Love the startling imagery in this poem by Dmitry Blizniuk
DON’T BE SAD, CHRYSOSTOM
Rural silence is a thick sandwich with butter
Generously sprinkled with the sugar of meadow dragonflies.
Nothing’s going to happen here in this century.
No one’s waiting for you in the Future Simple.
When the reddish, high in hemoglobin, blueness of the evening sweeps over you, Carnivorous stars start moving their nippers.
They are real and terrible here;
They are not sick city animals muzzled with smog.
You can gnaw on the candied nuts of constellations if you like.
The moon is screwed up to the skies for centuries
Like a basketball hoop,
But an eagle-owl flies too high for a three-point shot.
A couple eat each other under a dark window:
The skin of the stumpy, thick-braided girl
Is covered in moon dust, which tastes of unwashed soap.
The kisses are rough and greedy sweet and sickly, like Turkish delight.
Such an intoxicating stability reigns…
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Delighted to have two poems published in Toasted Cheese – link above
To celebrate International Women’s Day I asked you for your thoughts and inspirations. ENJOY!
POETS/POEMS – Recommended Reads
Rachel Curzon – Scan poem – highly recommended (Faber and Faber) – Michelle Diaz
Julia Copus any of her spectacular poems, just so very cleverly constructed but the form is always appropriate to the meaning. – Nikki Fine
Colette Bryce who I was lucky enough to do a workshop with last year as part of a local literary festival. – Penny Blackburn
Gillian Allnutt – Ode. I read poetry on my Sociology/Social Policy under graduate course. – Rachel Burns
Mary Oliver I’m reading more of her work and folding over the corners of so many favourite poems in each book…when I run out of post-it notes! I grew up in inner city Birmingham & moved to London at 18, and it’s only in my 40’s that I discovered nature and now understand what all…
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Your child runs alongside you, her laughter
rises into the air like sea fret, it is raining
the sky milky grey, you taste salt on your lips
you stop, bend down to pick up a shell
you press the conch to her ear
What can you hear?
The roar of the sea.
You walk along the beach, drifters sift
through the driftwood of their lives
carrying crochet hemp bags
filled with smooth rocks.
Gulls soar through the air,
You teach your daughter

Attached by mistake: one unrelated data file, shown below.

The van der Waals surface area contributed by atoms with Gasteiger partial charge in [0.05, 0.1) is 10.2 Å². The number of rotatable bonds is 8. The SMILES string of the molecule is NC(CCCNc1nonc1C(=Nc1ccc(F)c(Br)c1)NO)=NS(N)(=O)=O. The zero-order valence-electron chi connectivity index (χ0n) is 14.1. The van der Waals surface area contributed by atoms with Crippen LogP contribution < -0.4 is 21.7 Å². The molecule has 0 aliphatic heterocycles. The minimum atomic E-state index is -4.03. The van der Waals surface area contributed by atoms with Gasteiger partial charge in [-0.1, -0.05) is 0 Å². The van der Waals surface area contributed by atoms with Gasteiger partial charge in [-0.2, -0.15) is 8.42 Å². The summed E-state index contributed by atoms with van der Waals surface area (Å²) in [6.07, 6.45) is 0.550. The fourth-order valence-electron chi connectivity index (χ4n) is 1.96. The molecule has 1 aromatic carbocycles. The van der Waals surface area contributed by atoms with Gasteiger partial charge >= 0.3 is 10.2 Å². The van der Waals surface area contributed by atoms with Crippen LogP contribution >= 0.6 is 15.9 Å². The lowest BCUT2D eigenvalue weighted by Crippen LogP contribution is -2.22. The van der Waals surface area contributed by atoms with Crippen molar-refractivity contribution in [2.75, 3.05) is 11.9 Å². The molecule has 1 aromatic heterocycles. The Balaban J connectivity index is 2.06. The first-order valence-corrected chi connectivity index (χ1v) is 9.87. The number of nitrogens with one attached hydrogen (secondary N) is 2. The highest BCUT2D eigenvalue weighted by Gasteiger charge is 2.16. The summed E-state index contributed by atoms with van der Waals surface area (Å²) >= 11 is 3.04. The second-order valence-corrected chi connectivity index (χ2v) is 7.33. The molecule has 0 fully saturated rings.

to sort the good wood from the bad
that the sea is neither blue nor green
that the rocks are neither rugged nor smooth
but somewhere in-between.
POPPIES IN OCTOBER
Red poppies in the field rattle around next to dog daisies
colours that bleed into each other as a train on the horizon
trundles along the East Coast Main line like a boy’s Hornby train
on a miniature track. A grouse is flushed from its hiding place
the disembodied cry rises like a wounded child.
The sky is flawless ― clouds look like a Simpson’s cartoon.
She sees him in the blue sky, the wheat fields there is no escaping him, the smell of his skin
his warm breath, her little boy laid to rest.
Rachel Burns is currently an Arvon/Jerwood mentee in playwriting. Poems shortlisted in competitions Mslexia, Writers’ & Artists Yearbook and The Keats- Shelley Poetry Prize 2017.
The sky is a blank canvass
outside I can see slate grey
roofs of the neighbours’ houses
the village green
and the children’s swing frame
and the flowers are all gone
just the red berries on the juniper remain
reminding me of red cherry lip gloss
I wore to my first school disco
At Our Lady’s Immaculate
dancing with John- Paul
who last I heard joined the army.
I have the radio on in the background
and I hear the song
and I’m sorting out chapters
re-reading the words
my protagonist sailing her boat
out to sea- the white sail
buffering against the wind
the whole time fighting the tide
sailing the wrong way
the whole time fighting the waves
words disappearing like a blur from the page.
Jan in the snow
It is snowing thick and fast on this lonely Thursday afternoon, and I miss you.
Snow lines the rooftops of red brick houses, white against an even whiter sky.
Trees spread their charcoal branches, thumb smudged on the stark winter page.
Children play, throwing snowballs. I hear their laughter through the frozen
window pane and I remember when we were both about nine, you
in your blue duffle and bobble hat. I was wearing a red hooded coat
throwing snowballs in the park, until our fingers were numb and our feet felt like blocks of ice in our wellingtons. Remember, the school bus got stuck
half way up the bank, the bus driver saying, it’s no use, you’ll have to get off.
A whole day of no school, making a snowmen until after dark,
two lumps of coal for eyes, orange peel for a mouth that you turned upside down
to make a frown, a stick for a nose because Mam said no when you asked for a carrot.
Food doesn’t grow on trees, she chased you out of the kitchen, cuffing you
around the head until your ears went red. You cried like a baby.
We loved every crystalline flake of it. The next day it melted away.
You stood disappointed in the blackened slush, shouting, no, no, no.
Sightseers, 5th December, Poem of theDay
We visit the same haunts every year
our children’s lives marked
by brightly coloured pins
in the Ordnance Survey map.
Charting stumbling toddler years
to teenage angst, until they disappear
from camera view, exams taking hold
and later preferring to travel
further and wider, backpacking
across Europe, sleeping in hostels
cooling their heels on the InterRail car.
Yet when we travel, we carry
the memory of the children
they once were, through city trails
across familiar landscapes, the hillsides
the beaches, the hundred acre woods.
We hear our children’s laughter
in the grounds of ruined castles
running up the steep steps on cliff walks.
Voices shouting over crashing waves.
We stand on high bridges
looking down over the edge
awed by the sheer drop.
It is as if they have never left us.
We are sightseers still.